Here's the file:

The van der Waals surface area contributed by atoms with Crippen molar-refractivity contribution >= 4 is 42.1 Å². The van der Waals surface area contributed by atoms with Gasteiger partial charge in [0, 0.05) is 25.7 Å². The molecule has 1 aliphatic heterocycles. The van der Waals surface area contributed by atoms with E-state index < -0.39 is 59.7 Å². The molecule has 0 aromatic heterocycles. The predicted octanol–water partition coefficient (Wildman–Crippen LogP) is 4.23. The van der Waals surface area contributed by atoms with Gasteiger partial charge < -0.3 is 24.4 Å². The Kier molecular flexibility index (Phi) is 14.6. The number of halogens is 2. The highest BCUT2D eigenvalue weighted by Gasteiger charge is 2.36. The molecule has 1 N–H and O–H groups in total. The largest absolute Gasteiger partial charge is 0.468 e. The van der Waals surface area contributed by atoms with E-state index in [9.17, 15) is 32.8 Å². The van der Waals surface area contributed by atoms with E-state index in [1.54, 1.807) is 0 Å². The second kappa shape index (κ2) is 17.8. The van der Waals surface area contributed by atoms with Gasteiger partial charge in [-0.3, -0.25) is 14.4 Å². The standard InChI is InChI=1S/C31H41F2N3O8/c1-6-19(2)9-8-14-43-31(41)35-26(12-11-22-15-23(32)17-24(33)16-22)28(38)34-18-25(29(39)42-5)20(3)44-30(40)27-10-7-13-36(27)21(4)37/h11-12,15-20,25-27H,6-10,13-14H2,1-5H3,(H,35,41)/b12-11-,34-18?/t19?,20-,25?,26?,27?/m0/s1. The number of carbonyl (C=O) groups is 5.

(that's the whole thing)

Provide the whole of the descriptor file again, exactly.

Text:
The van der Waals surface area contributed by atoms with Crippen molar-refractivity contribution >= 4 is 42.1 Å². The van der Waals surface area contributed by atoms with Gasteiger partial charge in [0, 0.05) is 25.7 Å². The molecule has 1 aliphatic heterocycles. The van der Waals surface area contributed by atoms with E-state index < -0.39 is 59.7 Å². The molecule has 0 aromatic heterocycles. The predicted octanol–water partition coefficient (Wildman–Crippen LogP) is 4.23. The van der Waals surface area contributed by atoms with Gasteiger partial charge < -0.3 is 24.4 Å². The Kier molecular flexibility index (Phi) is 14.6. The number of halogens is 2. The highest BCUT2D eigenvalue weighted by Gasteiger charge is 2.36. The molecule has 1 N–H and O–H groups in total. The largest absolute Gasteiger partial charge is 0.468 e. The van der Waals surface area contributed by atoms with E-state index in [9.17, 15) is 32.8 Å². The van der Waals surface area contributed by atoms with E-state index in [1.54, 1.807) is 0 Å². The second kappa shape index (κ2) is 17.8. The van der Waals surface area contributed by atoms with Gasteiger partial charge in [-0.3, -0.25) is 14.4 Å². The standard InChI is InChI=1S/C31H41F2N3O8/c1-6-19(2)9-8-14-43-31(41)35-26(12-11-22-15-23(32)17-24(33)16-22)28(38)34-18-25(29(39)42-5)20(3)44-30(40)27-10-7-13-36(27)21(4)37/h11-12,15-20,25-27H,6-10,13-14H2,1-5H3,(H,35,41)/b12-11-,34-18?/t19?,20-,25?,26?,27?/m0/s1. The number of carbonyl (C=O) groups is 5.